Edward George Dyson
Highly Desireable - Poem by Edward George Dyson
The boarder in the bar-room rose,
A pale gaunt man who lodged with Hann,
“I bear,” he said, “the worst of woes,
And suffer torments no one knows,
For do my best I never can
Have sleep like any other man.
“I have insomnia,” said he.
“At times it drives me mad outright.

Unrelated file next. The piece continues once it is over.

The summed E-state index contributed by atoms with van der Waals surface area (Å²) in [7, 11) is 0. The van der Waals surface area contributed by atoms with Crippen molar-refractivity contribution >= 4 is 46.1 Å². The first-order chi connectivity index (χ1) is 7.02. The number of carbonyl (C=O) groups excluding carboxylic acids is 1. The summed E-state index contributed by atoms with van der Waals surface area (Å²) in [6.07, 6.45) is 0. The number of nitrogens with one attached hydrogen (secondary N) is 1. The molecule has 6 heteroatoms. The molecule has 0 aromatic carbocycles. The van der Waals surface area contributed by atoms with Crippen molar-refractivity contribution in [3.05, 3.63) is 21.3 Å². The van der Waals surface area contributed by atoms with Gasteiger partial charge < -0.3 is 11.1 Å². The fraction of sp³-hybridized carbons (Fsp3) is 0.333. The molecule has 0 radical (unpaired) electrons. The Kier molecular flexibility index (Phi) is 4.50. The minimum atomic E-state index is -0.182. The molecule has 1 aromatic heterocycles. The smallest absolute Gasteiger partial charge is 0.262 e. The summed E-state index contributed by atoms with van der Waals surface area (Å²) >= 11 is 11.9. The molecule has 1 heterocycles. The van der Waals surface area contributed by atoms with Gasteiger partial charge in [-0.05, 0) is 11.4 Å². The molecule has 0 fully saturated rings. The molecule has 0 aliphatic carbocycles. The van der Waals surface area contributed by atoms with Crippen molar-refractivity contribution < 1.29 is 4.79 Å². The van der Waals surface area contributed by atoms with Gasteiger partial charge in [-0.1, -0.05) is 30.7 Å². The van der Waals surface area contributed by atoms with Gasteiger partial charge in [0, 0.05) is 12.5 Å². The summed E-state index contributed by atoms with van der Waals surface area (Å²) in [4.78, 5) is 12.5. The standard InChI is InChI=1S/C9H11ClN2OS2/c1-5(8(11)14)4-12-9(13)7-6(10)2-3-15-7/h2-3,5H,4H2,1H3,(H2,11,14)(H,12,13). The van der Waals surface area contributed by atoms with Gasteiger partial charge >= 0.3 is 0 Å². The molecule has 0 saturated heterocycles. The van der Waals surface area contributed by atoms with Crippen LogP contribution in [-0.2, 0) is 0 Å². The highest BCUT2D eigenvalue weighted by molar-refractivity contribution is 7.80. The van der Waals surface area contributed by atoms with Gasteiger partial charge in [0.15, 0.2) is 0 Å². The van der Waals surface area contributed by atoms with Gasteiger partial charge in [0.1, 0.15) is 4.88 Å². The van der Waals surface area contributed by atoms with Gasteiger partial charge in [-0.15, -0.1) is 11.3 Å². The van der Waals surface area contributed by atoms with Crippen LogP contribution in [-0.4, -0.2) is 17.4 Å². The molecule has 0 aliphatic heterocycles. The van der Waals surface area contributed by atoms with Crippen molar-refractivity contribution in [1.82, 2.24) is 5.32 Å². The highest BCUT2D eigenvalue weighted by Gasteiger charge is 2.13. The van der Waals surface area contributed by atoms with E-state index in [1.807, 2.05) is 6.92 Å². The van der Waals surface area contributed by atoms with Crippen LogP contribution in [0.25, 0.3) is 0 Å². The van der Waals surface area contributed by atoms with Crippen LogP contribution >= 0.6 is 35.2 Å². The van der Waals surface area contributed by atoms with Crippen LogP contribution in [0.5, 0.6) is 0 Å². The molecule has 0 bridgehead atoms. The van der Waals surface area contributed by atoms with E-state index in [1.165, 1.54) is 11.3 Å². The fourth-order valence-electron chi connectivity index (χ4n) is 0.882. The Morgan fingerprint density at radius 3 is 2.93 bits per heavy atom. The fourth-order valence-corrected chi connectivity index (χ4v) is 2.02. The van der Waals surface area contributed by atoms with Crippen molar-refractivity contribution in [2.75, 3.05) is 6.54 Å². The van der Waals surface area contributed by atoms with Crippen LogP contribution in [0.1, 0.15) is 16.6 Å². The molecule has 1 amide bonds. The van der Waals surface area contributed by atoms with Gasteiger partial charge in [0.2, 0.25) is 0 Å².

Whate’er I do, where’er I be,
Its just the same – so sleep for me.
You won’t believe for three years quite
I haven’t slept two hours a night.”
Boss-cocky Billson softly swore,
And turning from his chestnut cob.
“What’s that?” he questioned from the door.
“You say that you don’t sleep no more
Than two hours? I pay thirty bob.
Now, mister, do you want a job?”
Comments about Highly Desireable by Edward George Dyson
Read this poem in other languages
This poem has not been translated into any other language yet.